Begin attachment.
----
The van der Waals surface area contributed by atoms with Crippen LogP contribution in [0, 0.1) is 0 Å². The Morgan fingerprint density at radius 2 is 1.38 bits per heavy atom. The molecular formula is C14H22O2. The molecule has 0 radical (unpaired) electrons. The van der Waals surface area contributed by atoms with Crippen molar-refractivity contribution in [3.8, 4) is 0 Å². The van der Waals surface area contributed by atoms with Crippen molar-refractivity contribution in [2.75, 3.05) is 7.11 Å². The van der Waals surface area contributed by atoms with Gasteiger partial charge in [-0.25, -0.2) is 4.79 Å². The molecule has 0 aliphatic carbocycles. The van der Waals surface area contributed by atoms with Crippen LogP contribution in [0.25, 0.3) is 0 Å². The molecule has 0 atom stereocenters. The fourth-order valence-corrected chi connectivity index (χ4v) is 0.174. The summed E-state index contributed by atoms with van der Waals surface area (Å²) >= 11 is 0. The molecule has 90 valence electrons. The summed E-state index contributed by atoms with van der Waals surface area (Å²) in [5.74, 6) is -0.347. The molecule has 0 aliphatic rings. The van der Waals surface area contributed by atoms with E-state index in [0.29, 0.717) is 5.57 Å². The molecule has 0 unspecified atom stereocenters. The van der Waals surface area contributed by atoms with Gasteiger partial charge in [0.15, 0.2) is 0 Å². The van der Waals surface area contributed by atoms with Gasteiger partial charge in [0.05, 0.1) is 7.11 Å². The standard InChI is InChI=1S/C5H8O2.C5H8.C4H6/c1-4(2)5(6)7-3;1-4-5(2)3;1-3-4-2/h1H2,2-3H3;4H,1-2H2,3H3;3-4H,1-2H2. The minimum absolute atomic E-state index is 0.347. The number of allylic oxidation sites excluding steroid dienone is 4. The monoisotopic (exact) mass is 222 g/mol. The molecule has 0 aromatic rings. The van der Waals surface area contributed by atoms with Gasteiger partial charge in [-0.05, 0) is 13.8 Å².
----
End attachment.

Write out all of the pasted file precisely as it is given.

The van der Waals surface area contributed by atoms with Crippen LogP contribution in [0, 0.1) is 0 Å². The Morgan fingerprint density at radius 2 is 1.38 bits per heavy atom. The molecular formula is C14H22O2. The molecule has 0 radical (unpaired) electrons. The van der Waals surface area contributed by atoms with Crippen molar-refractivity contribution in [3.8, 4) is 0 Å². The van der Waals surface area contributed by atoms with Crippen molar-refractivity contribution in [2.75, 3.05) is 7.11 Å². The van der Waals surface area contributed by atoms with Gasteiger partial charge in [-0.25, -0.2) is 4.79 Å². The molecule has 0 aliphatic carbocycles. The van der Waals surface area contributed by atoms with Crippen LogP contribution in [0.25, 0.3) is 0 Å². The molecule has 0 atom stereocenters. The fourth-order valence-corrected chi connectivity index (χ4v) is 0.174. The summed E-state index contributed by atoms with van der Waals surface area (Å²) >= 11 is 0. The molecule has 90 valence electrons. The summed E-state index contributed by atoms with van der Waals surface area (Å²) in [5.74, 6) is -0.347. The molecule has 0 aliphatic rings. The van der Waals surface area contributed by atoms with E-state index in [0.29, 0.717) is 5.57 Å². The molecule has 0 unspecified atom stereocenters. The van der Waals surface area contributed by atoms with Gasteiger partial charge in [0.15, 0.2) is 0 Å². The van der Waals surface area contributed by atoms with Gasteiger partial charge in [0.05, 0.1) is 7.11 Å². The standard InChI is InChI=1S/C5H8O2.C5H8.C4H6/c1-4(2)5(6)7-3;1-4-5(2)3;1-3-4-2/h1H2,2-3H3;4H,1-2H2,3H3;3-4H,1-2H2. The minimum absolute atomic E-state index is 0.347. The number of allylic oxidation sites excluding steroid dienone is 4. The monoisotopic (exact) mass is 222 g/mol. The molecule has 0 aromatic rings. The van der Waals surface area contributed by atoms with Gasteiger partial charge in [-0.05, 0) is 13.8 Å².